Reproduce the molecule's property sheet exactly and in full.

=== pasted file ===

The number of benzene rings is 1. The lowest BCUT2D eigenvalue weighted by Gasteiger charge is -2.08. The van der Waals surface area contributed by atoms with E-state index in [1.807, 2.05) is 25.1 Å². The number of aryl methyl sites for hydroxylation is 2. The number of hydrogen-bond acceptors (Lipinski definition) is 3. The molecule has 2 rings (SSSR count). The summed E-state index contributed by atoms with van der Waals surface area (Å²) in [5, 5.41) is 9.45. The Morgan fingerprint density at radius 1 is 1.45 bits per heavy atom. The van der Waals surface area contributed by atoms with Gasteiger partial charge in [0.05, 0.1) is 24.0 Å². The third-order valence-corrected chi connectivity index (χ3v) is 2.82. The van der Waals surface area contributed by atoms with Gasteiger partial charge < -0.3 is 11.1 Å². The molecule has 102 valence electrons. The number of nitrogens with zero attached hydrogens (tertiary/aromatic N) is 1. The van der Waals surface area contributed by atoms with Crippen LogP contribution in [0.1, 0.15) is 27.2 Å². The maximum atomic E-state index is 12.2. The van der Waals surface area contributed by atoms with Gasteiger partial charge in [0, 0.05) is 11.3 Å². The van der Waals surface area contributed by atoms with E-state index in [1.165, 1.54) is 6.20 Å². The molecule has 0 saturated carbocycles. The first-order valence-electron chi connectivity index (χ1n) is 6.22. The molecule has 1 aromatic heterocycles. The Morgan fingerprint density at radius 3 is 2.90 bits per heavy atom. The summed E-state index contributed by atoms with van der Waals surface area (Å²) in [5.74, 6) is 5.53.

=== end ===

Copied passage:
The number of benzene rings is 1. The lowest BCUT2D eigenvalue weighted by Gasteiger charge is -2.08. The van der Waals surface area contributed by atoms with E-state index in [1.807, 2.05) is 25.1 Å². The number of aryl methyl sites for hydroxylation is 2. The number of hydrogen-bond acceptors (Lipinski definition) is 3. The molecule has 2 rings (SSSR count). The summed E-state index contributed by atoms with van der Waals surface area (Å²) in [5, 5.41) is 9.45. The Morgan fingerprint density at radius 1 is 1.45 bits per heavy atom. The van der Waals surface area contributed by atoms with Gasteiger partial charge in [0.05, 0.1) is 24.0 Å². The third-order valence-corrected chi connectivity index (χ3v) is 2.82. The van der Waals surface area contributed by atoms with Gasteiger partial charge < -0.3 is 11.1 Å². The molecule has 102 valence electrons. The number of nitrogens with zero attached hydrogens (tertiary/aromatic N) is 1. The van der Waals surface area contributed by atoms with Crippen LogP contribution in [0.1, 0.15) is 27.2 Å². The maximum atomic E-state index is 12.2. The van der Waals surface area contributed by atoms with Gasteiger partial charge in [0, 0.05) is 11.3 Å². The van der Waals surface area contributed by atoms with E-state index in [1.165, 1.54) is 6.20 Å². The molecule has 0 saturated carbocycles. The first-order valence-electron chi connectivity index (χ1n) is 6.22. The molecule has 1 aromatic heterocycles. The Morgan fingerprint density at radius 3 is 2.90 bits per heavy atom. The summed E-state index contributed by atoms with van der Waals surface area (Å²) in [5.74, 6) is 5.53.